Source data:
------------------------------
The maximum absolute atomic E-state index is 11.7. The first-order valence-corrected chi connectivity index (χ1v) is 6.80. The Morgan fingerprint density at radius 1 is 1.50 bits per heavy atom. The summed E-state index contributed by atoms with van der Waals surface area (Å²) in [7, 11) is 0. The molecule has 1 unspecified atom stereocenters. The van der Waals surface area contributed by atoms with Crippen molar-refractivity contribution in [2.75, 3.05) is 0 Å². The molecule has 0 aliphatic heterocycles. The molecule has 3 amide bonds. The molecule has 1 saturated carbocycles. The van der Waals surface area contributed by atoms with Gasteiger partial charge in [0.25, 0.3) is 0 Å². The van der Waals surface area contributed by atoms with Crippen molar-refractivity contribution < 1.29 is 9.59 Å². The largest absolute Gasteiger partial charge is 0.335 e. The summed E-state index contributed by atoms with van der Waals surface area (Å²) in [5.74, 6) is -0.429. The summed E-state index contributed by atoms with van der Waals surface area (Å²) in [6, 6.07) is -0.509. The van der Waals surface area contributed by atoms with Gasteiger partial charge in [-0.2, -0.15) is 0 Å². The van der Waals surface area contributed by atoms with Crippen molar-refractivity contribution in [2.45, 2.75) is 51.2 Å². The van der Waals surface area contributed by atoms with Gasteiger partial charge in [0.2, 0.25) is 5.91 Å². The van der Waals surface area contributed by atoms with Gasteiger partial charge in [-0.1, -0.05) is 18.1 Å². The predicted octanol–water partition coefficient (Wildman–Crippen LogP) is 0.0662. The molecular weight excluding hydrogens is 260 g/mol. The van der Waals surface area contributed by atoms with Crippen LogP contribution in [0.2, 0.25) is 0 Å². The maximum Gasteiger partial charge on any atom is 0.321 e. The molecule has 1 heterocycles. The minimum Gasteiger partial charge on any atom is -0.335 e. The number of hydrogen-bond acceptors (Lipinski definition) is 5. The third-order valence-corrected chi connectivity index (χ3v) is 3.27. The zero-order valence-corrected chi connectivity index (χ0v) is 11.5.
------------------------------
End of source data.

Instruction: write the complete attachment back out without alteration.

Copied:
The maximum absolute atomic E-state index is 11.7. The first-order valence-corrected chi connectivity index (χ1v) is 6.80. The Morgan fingerprint density at radius 1 is 1.50 bits per heavy atom. The summed E-state index contributed by atoms with van der Waals surface area (Å²) in [7, 11) is 0. The molecule has 1 unspecified atom stereocenters. The van der Waals surface area contributed by atoms with Crippen molar-refractivity contribution in [2.75, 3.05) is 0 Å². The molecule has 0 aliphatic heterocycles. The molecule has 3 amide bonds. The molecule has 1 saturated carbocycles. The van der Waals surface area contributed by atoms with Gasteiger partial charge in [0.25, 0.3) is 0 Å². The van der Waals surface area contributed by atoms with Crippen molar-refractivity contribution < 1.29 is 9.59 Å². The largest absolute Gasteiger partial charge is 0.335 e. The summed E-state index contributed by atoms with van der Waals surface area (Å²) in [5.74, 6) is -0.429. The summed E-state index contributed by atoms with van der Waals surface area (Å²) in [6, 6.07) is -0.509. The van der Waals surface area contributed by atoms with Gasteiger partial charge in [-0.2, -0.15) is 0 Å². The van der Waals surface area contributed by atoms with Crippen molar-refractivity contribution in [2.45, 2.75) is 51.2 Å². The van der Waals surface area contributed by atoms with Gasteiger partial charge in [0.2, 0.25) is 5.91 Å². The van der Waals surface area contributed by atoms with Gasteiger partial charge in [-0.1, -0.05) is 18.1 Å². The predicted octanol–water partition coefficient (Wildman–Crippen LogP) is 0.0662. The molecular weight excluding hydrogens is 260 g/mol. The van der Waals surface area contributed by atoms with Crippen LogP contribution in [0.2, 0.25) is 0 Å². The maximum Gasteiger partial charge on any atom is 0.321 e. The molecule has 1 heterocycles. The minimum Gasteiger partial charge on any atom is -0.335 e. The number of hydrogen-bond acceptors (Lipinski definition) is 5. The third-order valence-corrected chi connectivity index (χ3v) is 3.27. The zero-order valence-corrected chi connectivity index (χ0v) is 11.5.